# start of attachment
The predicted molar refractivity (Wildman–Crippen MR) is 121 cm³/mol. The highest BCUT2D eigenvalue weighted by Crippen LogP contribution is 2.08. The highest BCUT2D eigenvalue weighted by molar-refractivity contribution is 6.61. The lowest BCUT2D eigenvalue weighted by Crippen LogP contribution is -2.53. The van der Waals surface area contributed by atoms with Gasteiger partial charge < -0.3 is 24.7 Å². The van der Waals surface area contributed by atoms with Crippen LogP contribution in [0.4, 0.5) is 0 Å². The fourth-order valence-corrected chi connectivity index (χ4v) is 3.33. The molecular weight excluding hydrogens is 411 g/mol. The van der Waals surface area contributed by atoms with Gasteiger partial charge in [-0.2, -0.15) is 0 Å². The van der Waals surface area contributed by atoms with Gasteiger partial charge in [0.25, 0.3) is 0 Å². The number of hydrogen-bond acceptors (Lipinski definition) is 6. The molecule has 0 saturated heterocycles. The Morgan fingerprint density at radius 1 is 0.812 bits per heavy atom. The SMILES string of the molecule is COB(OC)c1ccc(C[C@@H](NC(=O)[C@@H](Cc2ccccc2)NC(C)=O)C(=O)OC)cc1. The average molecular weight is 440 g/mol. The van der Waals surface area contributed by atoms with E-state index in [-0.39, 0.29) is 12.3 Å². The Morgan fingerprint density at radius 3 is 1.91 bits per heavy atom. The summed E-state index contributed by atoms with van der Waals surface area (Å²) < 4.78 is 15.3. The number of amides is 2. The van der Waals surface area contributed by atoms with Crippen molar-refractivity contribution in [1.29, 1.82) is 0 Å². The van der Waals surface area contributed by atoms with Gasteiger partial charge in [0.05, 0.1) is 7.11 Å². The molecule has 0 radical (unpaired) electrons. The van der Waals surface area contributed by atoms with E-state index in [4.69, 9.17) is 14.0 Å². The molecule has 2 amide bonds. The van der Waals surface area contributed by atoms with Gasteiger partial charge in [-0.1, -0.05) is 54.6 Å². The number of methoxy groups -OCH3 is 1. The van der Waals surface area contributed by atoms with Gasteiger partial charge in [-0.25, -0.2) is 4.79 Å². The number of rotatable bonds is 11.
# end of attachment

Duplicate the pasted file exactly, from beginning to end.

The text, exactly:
The predicted molar refractivity (Wildman–Crippen MR) is 121 cm³/mol. The highest BCUT2D eigenvalue weighted by Crippen LogP contribution is 2.08. The highest BCUT2D eigenvalue weighted by molar-refractivity contribution is 6.61. The lowest BCUT2D eigenvalue weighted by Crippen LogP contribution is -2.53. The van der Waals surface area contributed by atoms with Gasteiger partial charge < -0.3 is 24.7 Å². The van der Waals surface area contributed by atoms with Crippen LogP contribution in [0.4, 0.5) is 0 Å². The fourth-order valence-corrected chi connectivity index (χ4v) is 3.33. The molecular weight excluding hydrogens is 411 g/mol. The van der Waals surface area contributed by atoms with Gasteiger partial charge in [-0.2, -0.15) is 0 Å². The van der Waals surface area contributed by atoms with Gasteiger partial charge in [0.25, 0.3) is 0 Å². The number of hydrogen-bond acceptors (Lipinski definition) is 6. The molecule has 0 saturated heterocycles. The Morgan fingerprint density at radius 1 is 0.812 bits per heavy atom. The SMILES string of the molecule is COB(OC)c1ccc(C[C@@H](NC(=O)[C@@H](Cc2ccccc2)NC(C)=O)C(=O)OC)cc1. The average molecular weight is 440 g/mol. The van der Waals surface area contributed by atoms with E-state index in [-0.39, 0.29) is 12.3 Å². The Morgan fingerprint density at radius 3 is 1.91 bits per heavy atom. The summed E-state index contributed by atoms with van der Waals surface area (Å²) < 4.78 is 15.3. The number of amides is 2. The van der Waals surface area contributed by atoms with Crippen molar-refractivity contribution in [1.29, 1.82) is 0 Å². The van der Waals surface area contributed by atoms with Gasteiger partial charge in [0.05, 0.1) is 7.11 Å². The molecule has 0 radical (unpaired) electrons. The van der Waals surface area contributed by atoms with E-state index in [4.69, 9.17) is 14.0 Å². The molecule has 2 amide bonds. The van der Waals surface area contributed by atoms with Gasteiger partial charge in [-0.1, -0.05) is 54.6 Å². The number of methoxy groups -OCH3 is 1. The van der Waals surface area contributed by atoms with Gasteiger partial charge in [-0.25, -0.2) is 4.79 Å². The number of rotatable bonds is 11.